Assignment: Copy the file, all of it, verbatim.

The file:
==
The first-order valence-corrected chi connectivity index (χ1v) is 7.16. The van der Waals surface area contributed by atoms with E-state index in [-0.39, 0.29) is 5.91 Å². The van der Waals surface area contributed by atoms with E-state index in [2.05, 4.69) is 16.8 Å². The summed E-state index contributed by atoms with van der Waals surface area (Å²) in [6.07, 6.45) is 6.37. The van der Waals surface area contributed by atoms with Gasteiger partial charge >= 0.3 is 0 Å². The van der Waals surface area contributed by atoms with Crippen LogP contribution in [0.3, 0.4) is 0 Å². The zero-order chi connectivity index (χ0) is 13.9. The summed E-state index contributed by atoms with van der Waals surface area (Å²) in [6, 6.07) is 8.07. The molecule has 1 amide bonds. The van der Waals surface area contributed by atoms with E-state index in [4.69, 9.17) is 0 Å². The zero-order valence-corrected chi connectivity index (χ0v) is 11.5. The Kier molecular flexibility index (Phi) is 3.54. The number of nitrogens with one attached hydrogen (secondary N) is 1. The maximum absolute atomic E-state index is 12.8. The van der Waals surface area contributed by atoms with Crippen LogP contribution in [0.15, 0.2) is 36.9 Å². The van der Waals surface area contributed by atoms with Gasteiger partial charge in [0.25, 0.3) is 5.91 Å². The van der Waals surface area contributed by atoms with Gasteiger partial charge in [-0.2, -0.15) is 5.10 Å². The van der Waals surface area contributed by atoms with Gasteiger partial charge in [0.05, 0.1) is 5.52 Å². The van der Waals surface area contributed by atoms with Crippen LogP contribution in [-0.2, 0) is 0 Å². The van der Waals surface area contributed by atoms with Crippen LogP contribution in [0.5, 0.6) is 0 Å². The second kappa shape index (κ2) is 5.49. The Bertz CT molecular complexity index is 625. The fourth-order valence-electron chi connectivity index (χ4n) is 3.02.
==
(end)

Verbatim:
The first-order valence-corrected chi connectivity index (χ1v) is 7.16. The van der Waals surface area contributed by atoms with E-state index in [-0.39, 0.29) is 5.91 Å². The van der Waals surface area contributed by atoms with E-state index in [2.05, 4.69) is 16.8 Å². The summed E-state index contributed by atoms with van der Waals surface area (Å²) in [6.07, 6.45) is 6.37. The van der Waals surface area contributed by atoms with Gasteiger partial charge >= 0.3 is 0 Å². The van der Waals surface area contributed by atoms with Crippen LogP contribution in [0.3, 0.4) is 0 Å². The zero-order chi connectivity index (χ0) is 13.9. The summed E-state index contributed by atoms with van der Waals surface area (Å²) in [6, 6.07) is 8.07. The molecule has 1 amide bonds. The van der Waals surface area contributed by atoms with E-state index in [4.69, 9.17) is 0 Å². The zero-order valence-corrected chi connectivity index (χ0v) is 11.5. The Kier molecular flexibility index (Phi) is 3.54. The number of nitrogens with one attached hydrogen (secondary N) is 1. The maximum absolute atomic E-state index is 12.8. The van der Waals surface area contributed by atoms with Crippen LogP contribution in [0.15, 0.2) is 36.9 Å². The van der Waals surface area contributed by atoms with Gasteiger partial charge in [0.25, 0.3) is 5.91 Å². The van der Waals surface area contributed by atoms with Gasteiger partial charge in [-0.2, -0.15) is 5.10 Å². The van der Waals surface area contributed by atoms with Gasteiger partial charge in [0.05, 0.1) is 5.52 Å². The van der Waals surface area contributed by atoms with Crippen LogP contribution in [-0.2, 0) is 0 Å². The van der Waals surface area contributed by atoms with Crippen LogP contribution in [0.5, 0.6) is 0 Å². The second kappa shape index (κ2) is 5.49. The Bertz CT molecular complexity index is 625. The fourth-order valence-electron chi connectivity index (χ4n) is 3.02.